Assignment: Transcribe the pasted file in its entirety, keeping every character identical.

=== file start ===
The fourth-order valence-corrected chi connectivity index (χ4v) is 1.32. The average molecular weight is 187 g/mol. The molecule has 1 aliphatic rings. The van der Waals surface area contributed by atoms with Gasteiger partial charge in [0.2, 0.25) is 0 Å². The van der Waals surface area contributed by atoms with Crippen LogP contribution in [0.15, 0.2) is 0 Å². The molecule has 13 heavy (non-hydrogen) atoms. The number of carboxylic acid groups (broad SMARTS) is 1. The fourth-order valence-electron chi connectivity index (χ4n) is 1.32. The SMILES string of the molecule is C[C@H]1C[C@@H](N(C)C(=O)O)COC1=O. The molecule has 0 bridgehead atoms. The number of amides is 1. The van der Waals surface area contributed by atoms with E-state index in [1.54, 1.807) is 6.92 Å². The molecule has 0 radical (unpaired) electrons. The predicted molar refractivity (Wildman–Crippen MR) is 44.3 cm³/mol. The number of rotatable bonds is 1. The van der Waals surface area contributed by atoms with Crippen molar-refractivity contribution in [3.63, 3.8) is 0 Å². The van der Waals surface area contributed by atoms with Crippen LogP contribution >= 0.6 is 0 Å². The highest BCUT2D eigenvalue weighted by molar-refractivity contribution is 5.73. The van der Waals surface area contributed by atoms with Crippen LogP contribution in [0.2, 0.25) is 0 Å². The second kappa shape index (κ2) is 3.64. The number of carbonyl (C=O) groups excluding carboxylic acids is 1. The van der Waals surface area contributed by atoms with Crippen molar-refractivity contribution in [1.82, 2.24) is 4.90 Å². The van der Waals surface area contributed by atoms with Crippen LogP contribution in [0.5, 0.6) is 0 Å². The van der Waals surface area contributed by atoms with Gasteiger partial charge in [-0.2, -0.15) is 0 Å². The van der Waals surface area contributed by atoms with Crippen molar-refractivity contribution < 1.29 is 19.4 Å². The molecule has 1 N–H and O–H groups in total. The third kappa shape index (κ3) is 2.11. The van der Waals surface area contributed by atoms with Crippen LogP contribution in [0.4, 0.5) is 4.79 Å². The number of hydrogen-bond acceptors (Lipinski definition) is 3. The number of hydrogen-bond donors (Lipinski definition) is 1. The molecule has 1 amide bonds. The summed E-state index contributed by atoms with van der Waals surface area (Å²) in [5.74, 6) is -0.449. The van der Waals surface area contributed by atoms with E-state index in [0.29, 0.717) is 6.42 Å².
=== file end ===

The fourth-order valence-corrected chi connectivity index (χ4v) is 1.32. The average molecular weight is 187 g/mol. The molecule has 1 aliphatic rings. The van der Waals surface area contributed by atoms with Gasteiger partial charge in [0.2, 0.25) is 0 Å². The van der Waals surface area contributed by atoms with Crippen LogP contribution in [0.15, 0.2) is 0 Å². The molecule has 13 heavy (non-hydrogen) atoms. The number of carboxylic acid groups (broad SMARTS) is 1. The fourth-order valence-electron chi connectivity index (χ4n) is 1.32. The SMILES string of the molecule is C[C@H]1C[C@@H](N(C)C(=O)O)COC1=O. The molecule has 0 bridgehead atoms. The number of amides is 1. The van der Waals surface area contributed by atoms with E-state index in [1.54, 1.807) is 6.92 Å². The molecule has 0 radical (unpaired) electrons. The predicted molar refractivity (Wildman–Crippen MR) is 44.3 cm³/mol. The number of rotatable bonds is 1. The van der Waals surface area contributed by atoms with Crippen molar-refractivity contribution in [3.63, 3.8) is 0 Å². The van der Waals surface area contributed by atoms with Crippen LogP contribution >= 0.6 is 0 Å². The highest BCUT2D eigenvalue weighted by molar-refractivity contribution is 5.73. The van der Waals surface area contributed by atoms with Crippen LogP contribution in [0.2, 0.25) is 0 Å². The second kappa shape index (κ2) is 3.64. The number of carbonyl (C=O) groups excluding carboxylic acids is 1. The van der Waals surface area contributed by atoms with Crippen molar-refractivity contribution in [1.82, 2.24) is 4.90 Å². The van der Waals surface area contributed by atoms with Crippen LogP contribution in [0.5, 0.6) is 0 Å². The van der Waals surface area contributed by atoms with Gasteiger partial charge in [-0.2, -0.15) is 0 Å². The van der Waals surface area contributed by atoms with Crippen molar-refractivity contribution < 1.29 is 19.4 Å². The molecule has 1 N–H and O–H groups in total. The third kappa shape index (κ3) is 2.11. The van der Waals surface area contributed by atoms with Crippen LogP contribution in [0.4, 0.5) is 4.79 Å². The number of hydrogen-bond acceptors (Lipinski definition) is 3. The number of hydrogen-bond donors (Lipinski definition) is 1. The molecule has 1 amide bonds. The summed E-state index contributed by atoms with van der Waals surface area (Å²) in [5.74, 6) is -0.449. The van der Waals surface area contributed by atoms with E-state index in [0.29, 0.717) is 6.42 Å².